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They started wooing each other because Katz was looking to move on from Epyx, and Jack was looking for Katz to bring back the 2600 (via the Jr.), and re-launch the 7800 and get timely games for it. They specifically wanted him for the job because they did not consider themselves knowledgeable in the video games market and wanted someone who was. The move to bring both to the market started with Jack, and these talks started in August/September - long before Nintendo even started a test market. As stated previously and now further corroborated by this, the 7800 deal with GCC was with Warner, not Atari. It did not come with the purchase. Jack spent summer of '84 in to fall of '85 going back and forth with Warner on who owed GCC for the MARIA development and 10 launch games. Jack finally capitulated to Warner's terms that in order to get the 7800 he'd need to pay GCC for the Maria development, and he paid for the MARIA chip that May. The next few months were spent negotiating for payment of the 10 launch titles, and by August/September he was looking at Katz to head up the re-entry.

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  On 5/27/2010 at 7:27 PM, DracIsBack said:

As originally intended, the 7800 seemed to attack both new consoles like the Colecovision but also cheap computers with peripherals like the keyboard.

 

The computer aspect was more of GCC's idea, and came from the origins in their computer project Spring. The idea with the 3600 was to correct a lot of the problems the guys at GCC saw in the 5200 while leveraging Atari's already existing computer peripherals (hence the SIO). The expansion port was their idea as well for adding and upgrading more computer resources/capabilities.

 

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One thing Atari Corp did a lot was license and release games across their consoles. While I think this created confusion in the market place (do I get the version for the 7800 or the version marked 'for the 2600 and 7800'?), it makes sense from a license perspective.

 

Didn't Atari also get a bunch of licenses for 8Bit games for dirt cheap in 1986-7?

 

 

All the inroads to 8bit licenses were from Michael. He was President of Epyx computer software from 1983-1985, when it was rising to a top tier computer software company and had the contacts to match.

 

As far as why they had to do the same games across consoles - remember the market was different. When the 2600 was at it's heyday, titles were licensed to mutliple console formats (such as Atari having Donkey Kong computer rights and Coleco having both console and handheld/tabletop electronic game rights). Likewise publishers made games across multiple consoles and platforms (i.e. Activision or Imagic making the same game for the 2600, Colecovision, and Intellivision). That all changed with Nintendo because during and after the crash a lot of the publication switched to Japan, and in the interim (during the Famicom) Nintendo locked them in with their exclusivity contracts. This was of course even greater expanded under the NES. There weren't multiple licenses spread around, and there weren't 3rd party publishers releasing games on multiple consoles. There was just Nintendo, and being locked in to Nintendo.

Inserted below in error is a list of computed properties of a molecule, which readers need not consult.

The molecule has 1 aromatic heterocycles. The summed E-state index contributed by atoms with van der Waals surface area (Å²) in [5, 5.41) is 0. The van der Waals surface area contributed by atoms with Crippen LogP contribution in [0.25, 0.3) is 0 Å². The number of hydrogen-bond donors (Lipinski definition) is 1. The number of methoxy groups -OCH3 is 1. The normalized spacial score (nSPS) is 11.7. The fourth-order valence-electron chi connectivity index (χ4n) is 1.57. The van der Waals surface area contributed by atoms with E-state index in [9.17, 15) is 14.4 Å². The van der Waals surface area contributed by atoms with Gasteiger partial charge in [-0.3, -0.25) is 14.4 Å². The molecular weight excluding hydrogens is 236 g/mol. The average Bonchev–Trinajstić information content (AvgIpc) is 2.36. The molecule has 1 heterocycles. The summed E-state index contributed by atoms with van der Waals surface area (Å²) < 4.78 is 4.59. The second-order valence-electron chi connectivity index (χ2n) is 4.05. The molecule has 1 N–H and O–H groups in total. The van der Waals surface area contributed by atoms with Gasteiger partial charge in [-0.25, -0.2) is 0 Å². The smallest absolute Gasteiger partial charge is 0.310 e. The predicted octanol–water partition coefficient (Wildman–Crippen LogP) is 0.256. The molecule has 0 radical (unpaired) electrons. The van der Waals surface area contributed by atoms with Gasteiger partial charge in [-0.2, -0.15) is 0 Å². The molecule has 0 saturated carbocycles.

Sega was able to have a somewhat steady flow because their arcade division was just hitting it's stride (i.e. golden years) in the mid through late 80's, so they could go in house. Atari Inc.'s bread and butter towards the end there had been licenses and licensing properties from people, which is all Tramiel was left with by that time.

 

(In response to "no games" claim and silly "jack slid the console off his desk and said "we are computer company now" myth nonsense)

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As was already pointed out, Jerry was not there, he was recounting a story told to him which was just that - a story. Jerry's a friend of mine via rgvc, and I'm fully aware of what his work did or did not entail at Atari Inc. and very briefly at Corp. (Which apparently you're not). Likewise Curt and I exhaustively researched this, pouring over actual internal emails, documents, talking *directly* to people involved at Atari and GCC, and more. The cost reduced 2600 project started up immediately. Negotiations for various projects that had actually been under Warner and not Atari, which included the 7800 and Amiga, started in very early August '84. The Amiga contract was successfully negotiated over to Jack, the 7800 was not and there was haggling over who owed GCC for the MARIA and 10 launch titles. This is when Jack was approached by Saville, apparently not knowing what was going on, and pushing for Jack to release something he didn't have the rights for yet. Jack finally relented to Warner's position that he and not them were responsible if he wanted ownership, and paid GCC that May '85 for MARIA, that is *fact*. Both people on the GCC side (which Curt has directly talked to) and Atari Corp. side (I directly talked to Leonard Tramiel) have verified that. He then paid for the 10 launch titles that summer of '85 and began looking for someone to head a consumer entertainment division, that is *fact*. He approached Mike Katz, then heading Epyx, that August of '85 to begin wooing him over to run the division, which is *fact*. When I talked to Mike myself in an over hour long phone interview, he point blank stated that the 7800 was mentioned to him by Jack *from the beginning*. And in fact it was he who talked Jack in to doing more than just the cost reduced 2600 and 7800 and expanding in to other consumer enetertainment products before he'd come on board. There was nothing in response to Nintendo, they weren't even a blip on anyone's map. And in fact it was when he came on board in late October (officially announced in November) that he started looking at expanding the 7800 titles beyond the initial 10, and first came across Nintendo as a possible competitor (in Katz's word a minor competitor at that point) after hitting walls with all the exclusive arcade titles that had been locked up. That's when Katz reached in to his connections and started licensing formerly computer platform only titles to port over.